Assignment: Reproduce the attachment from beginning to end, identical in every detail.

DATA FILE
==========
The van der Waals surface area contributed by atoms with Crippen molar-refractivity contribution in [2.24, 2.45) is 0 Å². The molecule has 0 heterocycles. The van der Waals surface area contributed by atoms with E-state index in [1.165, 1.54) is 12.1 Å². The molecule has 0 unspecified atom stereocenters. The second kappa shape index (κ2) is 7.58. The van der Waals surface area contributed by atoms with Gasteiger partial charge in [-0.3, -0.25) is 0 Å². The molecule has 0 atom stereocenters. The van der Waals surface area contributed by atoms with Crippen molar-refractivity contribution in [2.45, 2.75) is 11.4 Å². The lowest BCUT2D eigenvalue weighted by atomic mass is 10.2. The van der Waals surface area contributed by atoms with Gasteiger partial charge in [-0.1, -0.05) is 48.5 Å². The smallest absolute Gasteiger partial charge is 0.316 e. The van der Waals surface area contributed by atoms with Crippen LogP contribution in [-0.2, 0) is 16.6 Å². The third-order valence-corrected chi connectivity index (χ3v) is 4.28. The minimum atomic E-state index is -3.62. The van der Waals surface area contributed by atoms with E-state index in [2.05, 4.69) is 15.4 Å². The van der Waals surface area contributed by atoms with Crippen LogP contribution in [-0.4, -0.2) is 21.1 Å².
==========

The van der Waals surface area contributed by atoms with Crippen molar-refractivity contribution in [2.24, 2.45) is 0 Å². The molecule has 0 heterocycles. The van der Waals surface area contributed by atoms with E-state index in [1.165, 1.54) is 12.1 Å². The molecule has 0 unspecified atom stereocenters. The second kappa shape index (κ2) is 7.58. The van der Waals surface area contributed by atoms with Gasteiger partial charge in [-0.3, -0.25) is 0 Å². The molecule has 0 atom stereocenters. The van der Waals surface area contributed by atoms with Crippen molar-refractivity contribution in [2.45, 2.75) is 11.4 Å². The lowest BCUT2D eigenvalue weighted by atomic mass is 10.2. The van der Waals surface area contributed by atoms with Gasteiger partial charge in [-0.1, -0.05) is 48.5 Å². The smallest absolute Gasteiger partial charge is 0.316 e. The van der Waals surface area contributed by atoms with Crippen LogP contribution in [-0.2, 0) is 16.6 Å². The third-order valence-corrected chi connectivity index (χ3v) is 4.28. The minimum atomic E-state index is -3.62. The van der Waals surface area contributed by atoms with E-state index in [2.05, 4.69) is 15.4 Å². The van der Waals surface area contributed by atoms with Crippen LogP contribution in [-0.4, -0.2) is 21.1 Å².